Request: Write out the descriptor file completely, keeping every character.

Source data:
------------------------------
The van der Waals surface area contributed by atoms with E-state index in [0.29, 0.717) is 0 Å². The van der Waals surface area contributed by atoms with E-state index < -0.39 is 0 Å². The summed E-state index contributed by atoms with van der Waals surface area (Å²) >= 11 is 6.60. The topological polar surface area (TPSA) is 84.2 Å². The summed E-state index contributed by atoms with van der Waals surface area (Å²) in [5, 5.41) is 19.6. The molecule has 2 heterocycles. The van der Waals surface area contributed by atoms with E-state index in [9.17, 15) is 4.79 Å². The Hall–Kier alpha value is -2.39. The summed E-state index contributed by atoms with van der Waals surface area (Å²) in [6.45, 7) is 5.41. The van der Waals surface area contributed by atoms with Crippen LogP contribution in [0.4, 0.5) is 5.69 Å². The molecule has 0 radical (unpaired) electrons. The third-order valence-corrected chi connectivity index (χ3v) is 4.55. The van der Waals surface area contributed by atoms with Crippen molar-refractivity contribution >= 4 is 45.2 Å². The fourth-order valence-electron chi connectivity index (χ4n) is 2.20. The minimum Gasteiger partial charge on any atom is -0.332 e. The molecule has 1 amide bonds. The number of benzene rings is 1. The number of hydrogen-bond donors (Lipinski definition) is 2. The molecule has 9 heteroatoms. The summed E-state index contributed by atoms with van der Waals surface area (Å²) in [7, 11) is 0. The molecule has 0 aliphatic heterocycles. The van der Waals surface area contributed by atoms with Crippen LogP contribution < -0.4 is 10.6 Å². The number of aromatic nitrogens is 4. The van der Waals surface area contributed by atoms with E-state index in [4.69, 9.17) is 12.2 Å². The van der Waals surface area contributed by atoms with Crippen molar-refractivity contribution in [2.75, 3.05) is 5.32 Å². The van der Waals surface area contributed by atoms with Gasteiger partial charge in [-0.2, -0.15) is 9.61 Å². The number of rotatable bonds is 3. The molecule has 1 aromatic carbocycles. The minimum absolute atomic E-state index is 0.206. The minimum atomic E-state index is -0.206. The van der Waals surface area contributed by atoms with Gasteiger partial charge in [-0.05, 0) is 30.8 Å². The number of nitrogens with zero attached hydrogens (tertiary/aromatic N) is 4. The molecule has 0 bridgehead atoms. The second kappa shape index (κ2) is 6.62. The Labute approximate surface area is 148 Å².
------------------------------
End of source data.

The van der Waals surface area contributed by atoms with E-state index in [0.29, 0.717) is 0 Å². The van der Waals surface area contributed by atoms with E-state index < -0.39 is 0 Å². The summed E-state index contributed by atoms with van der Waals surface area (Å²) >= 11 is 6.60. The topological polar surface area (TPSA) is 84.2 Å². The summed E-state index contributed by atoms with van der Waals surface area (Å²) in [5, 5.41) is 19.6. The molecule has 2 heterocycles. The van der Waals surface area contributed by atoms with E-state index in [9.17, 15) is 4.79 Å². The Hall–Kier alpha value is -2.39. The summed E-state index contributed by atoms with van der Waals surface area (Å²) in [6.45, 7) is 5.41. The van der Waals surface area contributed by atoms with Crippen LogP contribution in [0.4, 0.5) is 5.69 Å². The molecule has 0 radical (unpaired) electrons. The third-order valence-corrected chi connectivity index (χ3v) is 4.55. The van der Waals surface area contributed by atoms with Crippen molar-refractivity contribution >= 4 is 45.2 Å². The fourth-order valence-electron chi connectivity index (χ4n) is 2.20. The minimum Gasteiger partial charge on any atom is -0.332 e. The molecule has 1 amide bonds. The number of benzene rings is 1. The number of hydrogen-bond donors (Lipinski definition) is 2. The molecule has 9 heteroatoms. The summed E-state index contributed by atoms with van der Waals surface area (Å²) in [7, 11) is 0. The molecule has 0 aliphatic heterocycles. The van der Waals surface area contributed by atoms with Crippen LogP contribution < -0.4 is 10.6 Å². The number of aromatic nitrogens is 4. The van der Waals surface area contributed by atoms with E-state index in [4.69, 9.17) is 12.2 Å². The van der Waals surface area contributed by atoms with Crippen molar-refractivity contribution in [2.75, 3.05) is 5.32 Å². The van der Waals surface area contributed by atoms with Gasteiger partial charge in [-0.2, -0.15) is 9.61 Å². The number of rotatable bonds is 3. The molecule has 1 aromatic carbocycles. The minimum absolute atomic E-state index is 0.206. The minimum atomic E-state index is -0.206. The van der Waals surface area contributed by atoms with Gasteiger partial charge in [-0.05, 0) is 30.8 Å². The number of nitrogens with zero attached hydrogens (tertiary/aromatic N) is 4. The molecule has 0 bridgehead atoms. The second kappa shape index (κ2) is 6.62. The Labute approximate surface area is 148 Å².